By the time I was a sophomore at an extremely conservative Christian college, I had gone through twelve years at an IFB church and been manipulated and bullied by quiverful and patriarchal teachings. My family had been excommunicated from the church, and friends I had considered a part of my extended family shunned us – - I was also forbidden from ever speaking to my best friend, the pastor’s daughter, again. However, I was going back to the same type of environment that had caused all of that trauma, although I didn’t really see it that way at the time. At least, at college, I could sit at the same table as a boy, wear knee-length skirts without being termed a “woman of the night,” and I could be among people who thought that music was important to worshiping God.
Looking back, though, while those “freedoms” seemed huge and I enjoyed the “rebellious” nature of some of the decisions I was allowed to make, I really had no idea that the environment at school was just as spiritually oppressive as the environment at church. And what I also didn’t realize, at the time, was that everything about my faith was about to fall apart and make me vulnerable to more violence and abuse (in another year, I began “courting” a young man who was abusive in every way possible). I didn’t know what to think about my faith– so much of it had been based on what it “looked” like, and my “standards” for those were unraveling rapidly. I was confused, lost, and broken. I didn’t know if I was “saved,” and I didn’t know if I could go on believing in God.
At least, not the god I thought I’d known.
I wasn’t allowed to truly escape my abusive environment– the college I went to required inescapable church attendance, and even when I was home, the church my family attended after leaving the cult wasn’t much better. It was still IFB, and still patriarchal. Women could wear pants, but nothing real had changed. Not attending church was never an option– but I did disengage.
Everything about God, faith, or spirituality no longer seemed to matter to me. I couldn’t bring myself to care about anything at all remotely religious. I went through the motions, and I think if you had asked anyone who knew me at the time they would have said that I was fine. Healthy, even. My sophomore year was the year I met one of my best friends, and I even helped “disciple” her a bit. Since this time in my life, however, it’s become possible for me to label depression in my own life for what it is, and this was one of those times.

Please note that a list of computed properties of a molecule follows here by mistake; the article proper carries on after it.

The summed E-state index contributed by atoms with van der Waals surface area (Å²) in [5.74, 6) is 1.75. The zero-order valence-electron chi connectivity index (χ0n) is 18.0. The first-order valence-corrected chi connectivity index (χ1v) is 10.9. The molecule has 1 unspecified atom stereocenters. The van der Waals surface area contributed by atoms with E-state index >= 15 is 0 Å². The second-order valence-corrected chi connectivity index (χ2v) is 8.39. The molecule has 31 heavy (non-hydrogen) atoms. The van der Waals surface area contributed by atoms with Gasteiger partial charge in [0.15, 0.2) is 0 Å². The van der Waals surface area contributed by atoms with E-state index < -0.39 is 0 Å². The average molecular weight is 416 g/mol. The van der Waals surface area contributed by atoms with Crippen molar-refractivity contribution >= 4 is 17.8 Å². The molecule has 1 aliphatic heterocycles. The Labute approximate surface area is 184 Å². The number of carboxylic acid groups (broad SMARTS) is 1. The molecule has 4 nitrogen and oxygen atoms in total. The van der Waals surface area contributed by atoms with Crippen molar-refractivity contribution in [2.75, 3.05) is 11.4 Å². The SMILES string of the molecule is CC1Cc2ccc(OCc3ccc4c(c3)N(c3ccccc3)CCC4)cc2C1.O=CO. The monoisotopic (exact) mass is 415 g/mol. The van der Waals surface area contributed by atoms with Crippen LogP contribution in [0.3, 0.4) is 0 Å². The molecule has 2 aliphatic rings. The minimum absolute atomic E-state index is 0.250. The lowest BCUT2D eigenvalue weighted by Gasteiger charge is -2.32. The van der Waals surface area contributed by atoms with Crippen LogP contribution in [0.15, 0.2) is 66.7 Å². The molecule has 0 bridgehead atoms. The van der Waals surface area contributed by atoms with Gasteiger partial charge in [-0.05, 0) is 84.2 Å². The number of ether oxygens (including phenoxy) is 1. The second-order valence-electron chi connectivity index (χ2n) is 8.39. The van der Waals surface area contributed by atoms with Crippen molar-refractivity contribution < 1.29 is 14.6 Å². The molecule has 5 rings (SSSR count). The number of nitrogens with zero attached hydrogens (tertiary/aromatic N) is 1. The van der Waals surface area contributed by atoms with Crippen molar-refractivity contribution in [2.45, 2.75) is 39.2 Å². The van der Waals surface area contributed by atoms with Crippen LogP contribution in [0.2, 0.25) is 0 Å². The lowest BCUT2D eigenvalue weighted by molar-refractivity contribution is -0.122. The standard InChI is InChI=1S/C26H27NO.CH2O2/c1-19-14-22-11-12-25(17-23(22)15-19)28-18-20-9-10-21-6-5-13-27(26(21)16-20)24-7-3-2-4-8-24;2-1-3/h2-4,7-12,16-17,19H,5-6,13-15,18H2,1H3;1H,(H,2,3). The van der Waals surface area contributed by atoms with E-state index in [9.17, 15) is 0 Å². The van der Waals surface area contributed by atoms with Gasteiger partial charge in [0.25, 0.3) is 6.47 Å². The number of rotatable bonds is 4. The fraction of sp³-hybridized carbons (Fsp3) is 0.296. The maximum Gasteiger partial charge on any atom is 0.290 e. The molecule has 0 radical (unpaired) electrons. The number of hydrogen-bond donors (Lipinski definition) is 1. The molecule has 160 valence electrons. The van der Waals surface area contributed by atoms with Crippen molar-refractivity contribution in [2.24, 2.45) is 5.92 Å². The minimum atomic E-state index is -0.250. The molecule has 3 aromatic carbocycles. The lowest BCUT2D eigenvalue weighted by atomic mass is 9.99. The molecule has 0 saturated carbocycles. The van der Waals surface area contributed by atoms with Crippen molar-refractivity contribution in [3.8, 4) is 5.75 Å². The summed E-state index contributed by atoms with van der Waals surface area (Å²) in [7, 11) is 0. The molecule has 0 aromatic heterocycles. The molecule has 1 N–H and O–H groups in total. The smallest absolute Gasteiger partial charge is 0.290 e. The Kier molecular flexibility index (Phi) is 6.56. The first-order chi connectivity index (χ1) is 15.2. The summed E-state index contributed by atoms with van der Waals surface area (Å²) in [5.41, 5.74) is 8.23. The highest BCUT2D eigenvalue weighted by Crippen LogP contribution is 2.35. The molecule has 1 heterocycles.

I could barely drag myself out of bed. I stopped caring about anything to do with fashion, as clothes (“standards”) represented a lot of the evil I was struggling with. My personal relationships fell apart–some, quite violently. One friendship ended when she slapped me across the face, and another friendship ended when she tried to punch me in public. My grades fell, I started losing weight, and I was constantly returning to my room to sleep. At one point, when I was at the campus clinic, the nurse there wisely asked me to fill out a questionnaire. After I’d filled it out, she tried to gently tell me that I was depressed, but I scoffed at the very notion. Christians can’t get depressed, didn’t you know? We have Jesus, and depression is only demonic oppression. A depressed Christian is an oxymoron, and one who takes anti-depressants is at the very height of sin, because he would be rejecting Jesus and turning to the “world” to fix his problem.